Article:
How does it expand on its predecessors? If you have played Lara’s recent outings you may have felt a tinge of disappointment when you realized that the games never stood up to Lara Croft’s original outing on the PS1 (excluding Tomb Raider Anniversary on the pc). Well that has all changed and now a better question to ask is how does it not improve on the other outings in the series? Well, everything from the graphics to the gameplay has improved immensely and in every conceivable way! Things not mentioned prior to this paragraph like the camera angles, the sound quality and the environment are multiple times better than the originals and the more recent releases, now as opposed to being a compelling argument to the question have video games really improved?; it is a testament to the evolution of video games! And therefore that is a pro too. P.s can you imagine what impact a game of this caliber would have done to people back in 1996! Another new feature we see for the first time in the Tomb Raider universe is the multiplayer. It appears that now every game must have an online mode even if that doesn’t make any sense or feel that it’s not part of the universe (yes I am talking about Batman Arkham Origins, GOWA etc). That is why I have mixed thoughts about Tomb Raider mutliplayer. Let’s say it’s fun for a while to play, but this will not make you keep coming back. It feels very underdeveloped and very tacked on. But in the other hand, it didn’t really mess up the campaign, meaning that two devs worked separately on single and multiplayer, so the singleplayer wasn’t really affected.
Also I have mixed thoughts about the lasting appeal. The game is frustratingly short lived, the singleplayer took me only 10 hours to beat and I was watching the cut scenes. There’s a replay value here, as there are some collectibles and side missions to do, but they don’t increase much the replay value.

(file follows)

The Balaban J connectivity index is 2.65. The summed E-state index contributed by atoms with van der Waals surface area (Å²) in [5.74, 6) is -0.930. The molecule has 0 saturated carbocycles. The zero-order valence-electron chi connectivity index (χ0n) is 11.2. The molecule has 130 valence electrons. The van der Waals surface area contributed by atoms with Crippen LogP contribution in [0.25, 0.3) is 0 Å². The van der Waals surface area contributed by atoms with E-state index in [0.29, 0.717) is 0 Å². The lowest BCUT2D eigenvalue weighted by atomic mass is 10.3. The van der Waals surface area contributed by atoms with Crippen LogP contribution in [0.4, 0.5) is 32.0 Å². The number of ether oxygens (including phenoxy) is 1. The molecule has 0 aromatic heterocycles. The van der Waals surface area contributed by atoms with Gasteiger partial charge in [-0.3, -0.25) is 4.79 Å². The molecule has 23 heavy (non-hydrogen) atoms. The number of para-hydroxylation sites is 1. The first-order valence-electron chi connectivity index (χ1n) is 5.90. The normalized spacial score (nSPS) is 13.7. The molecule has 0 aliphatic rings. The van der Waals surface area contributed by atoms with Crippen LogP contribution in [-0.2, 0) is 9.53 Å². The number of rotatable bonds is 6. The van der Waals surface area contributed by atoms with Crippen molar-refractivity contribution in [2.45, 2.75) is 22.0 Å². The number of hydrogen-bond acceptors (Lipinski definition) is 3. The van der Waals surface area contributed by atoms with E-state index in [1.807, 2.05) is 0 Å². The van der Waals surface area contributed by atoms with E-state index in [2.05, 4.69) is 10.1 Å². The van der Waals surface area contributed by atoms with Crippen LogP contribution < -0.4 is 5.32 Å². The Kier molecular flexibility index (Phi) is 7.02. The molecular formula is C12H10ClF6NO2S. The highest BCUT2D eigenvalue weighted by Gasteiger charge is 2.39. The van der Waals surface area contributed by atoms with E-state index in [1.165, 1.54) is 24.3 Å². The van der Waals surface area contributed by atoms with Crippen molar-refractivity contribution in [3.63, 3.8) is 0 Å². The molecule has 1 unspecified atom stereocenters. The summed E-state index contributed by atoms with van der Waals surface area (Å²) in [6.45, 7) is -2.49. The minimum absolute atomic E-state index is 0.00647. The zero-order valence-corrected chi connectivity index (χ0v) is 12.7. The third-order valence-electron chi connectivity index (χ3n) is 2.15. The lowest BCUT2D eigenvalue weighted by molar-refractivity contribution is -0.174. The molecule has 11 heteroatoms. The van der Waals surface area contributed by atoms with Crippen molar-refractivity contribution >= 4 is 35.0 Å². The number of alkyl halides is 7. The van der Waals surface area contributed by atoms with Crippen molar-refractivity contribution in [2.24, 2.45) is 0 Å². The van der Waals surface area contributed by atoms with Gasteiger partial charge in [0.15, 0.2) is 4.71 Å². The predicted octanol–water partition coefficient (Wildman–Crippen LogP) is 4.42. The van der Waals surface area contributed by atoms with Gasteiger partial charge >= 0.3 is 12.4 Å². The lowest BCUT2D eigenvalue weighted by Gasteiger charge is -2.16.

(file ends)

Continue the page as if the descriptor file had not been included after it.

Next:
Even though the game provides all manner of game genres (excluding racing) it still might not do enough to make any of the individual aspects of the game stand out to other games in the market today e.g. the shooting is not very good and the platforming is not very sharp. Also seeing as platforming is my favorite genre of games and Tomb Raider games are known for fantastic platforming sequences, I would have liked to see slightly more of it here but this is really a minor grumble. Another “bad” thing for the game is its difficulty level although it on its hardest mode it will probably challenge your gaming abilities it does not offer an extremely large difficulty setting for those who want to take the game to its ultimate conclusion and truly experience a survival game.
Bottom Line: All in all, Tomb Raider is an excellent game that has enough to keep you genuinely occupied for hours with one of the best story lines. Character development is really well done, you really connect with Lara and feel her pain, emotions, thoughts. The VO helps a lot here too, it’s done perfectly. This is coupled with outstanding graphics and perfect camera angles, although it sells itself short of true video gaming greatness by being not very long in duration and by offering limited difficulty settings and a tacked on multiplayer option. But still this is the greatest Tomb Raider game in the series. And I cannot wait to see the announced sequel on the next-gen. Greatness Awaits!
Tomb Raider was reviewed on an Xbox 360 using a rented copy of the game. Tomb Raider is now available for PC, PS3 and Xbox 360